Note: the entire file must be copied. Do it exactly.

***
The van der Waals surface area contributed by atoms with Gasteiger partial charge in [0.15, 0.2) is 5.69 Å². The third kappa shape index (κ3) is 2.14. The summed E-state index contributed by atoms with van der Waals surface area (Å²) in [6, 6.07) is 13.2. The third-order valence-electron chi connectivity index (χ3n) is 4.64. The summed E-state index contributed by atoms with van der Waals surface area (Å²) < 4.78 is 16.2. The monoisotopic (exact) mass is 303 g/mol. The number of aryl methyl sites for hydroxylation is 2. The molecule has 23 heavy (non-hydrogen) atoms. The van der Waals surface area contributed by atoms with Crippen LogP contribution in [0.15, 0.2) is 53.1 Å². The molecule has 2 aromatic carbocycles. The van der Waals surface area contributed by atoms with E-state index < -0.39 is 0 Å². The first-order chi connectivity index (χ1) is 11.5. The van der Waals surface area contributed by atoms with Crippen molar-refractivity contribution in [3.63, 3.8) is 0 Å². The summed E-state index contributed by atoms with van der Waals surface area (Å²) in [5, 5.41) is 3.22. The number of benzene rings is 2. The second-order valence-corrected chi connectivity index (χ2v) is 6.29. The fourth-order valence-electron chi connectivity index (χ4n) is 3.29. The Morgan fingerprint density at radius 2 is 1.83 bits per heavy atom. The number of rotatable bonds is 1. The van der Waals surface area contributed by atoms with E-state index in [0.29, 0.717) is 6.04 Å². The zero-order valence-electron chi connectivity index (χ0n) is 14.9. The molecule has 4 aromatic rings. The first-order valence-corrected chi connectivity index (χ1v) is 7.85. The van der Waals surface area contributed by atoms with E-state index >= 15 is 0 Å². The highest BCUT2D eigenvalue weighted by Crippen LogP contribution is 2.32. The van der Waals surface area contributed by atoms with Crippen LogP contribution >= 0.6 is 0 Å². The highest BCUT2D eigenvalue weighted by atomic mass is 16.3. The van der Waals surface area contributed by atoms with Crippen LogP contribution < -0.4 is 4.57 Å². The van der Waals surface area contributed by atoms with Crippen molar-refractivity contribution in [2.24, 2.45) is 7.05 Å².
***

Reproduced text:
The van der Waals surface area contributed by atoms with Gasteiger partial charge in [0.15, 0.2) is 5.69 Å². The third kappa shape index (κ3) is 2.14. The summed E-state index contributed by atoms with van der Waals surface area (Å²) in [6, 6.07) is 13.2. The third-order valence-electron chi connectivity index (χ3n) is 4.64. The summed E-state index contributed by atoms with van der Waals surface area (Å²) < 4.78 is 16.2. The monoisotopic (exact) mass is 303 g/mol. The number of aryl methyl sites for hydroxylation is 2. The molecule has 23 heavy (non-hydrogen) atoms. The van der Waals surface area contributed by atoms with Crippen LogP contribution in [0.15, 0.2) is 53.1 Å². The molecule has 2 aromatic carbocycles. The van der Waals surface area contributed by atoms with E-state index < -0.39 is 0 Å². The first-order chi connectivity index (χ1) is 11.5. The van der Waals surface area contributed by atoms with Crippen molar-refractivity contribution in [3.63, 3.8) is 0 Å². The summed E-state index contributed by atoms with van der Waals surface area (Å²) in [5, 5.41) is 3.22. The number of benzene rings is 2. The second-order valence-corrected chi connectivity index (χ2v) is 6.29. The fourth-order valence-electron chi connectivity index (χ4n) is 3.29. The Morgan fingerprint density at radius 2 is 1.83 bits per heavy atom. The number of rotatable bonds is 1. The van der Waals surface area contributed by atoms with E-state index in [0.29, 0.717) is 6.04 Å². The zero-order valence-electron chi connectivity index (χ0n) is 14.9. The molecule has 4 aromatic rings. The first-order valence-corrected chi connectivity index (χ1v) is 7.85. The van der Waals surface area contributed by atoms with E-state index >= 15 is 0 Å². The highest BCUT2D eigenvalue weighted by Crippen LogP contribution is 2.32. The van der Waals surface area contributed by atoms with Crippen LogP contribution >= 0.6 is 0 Å². The highest BCUT2D eigenvalue weighted by atomic mass is 16.3. The van der Waals surface area contributed by atoms with Crippen LogP contribution < -0.4 is 4.57 Å². The van der Waals surface area contributed by atoms with Crippen molar-refractivity contribution in [2.24, 2.45) is 7.05 Å².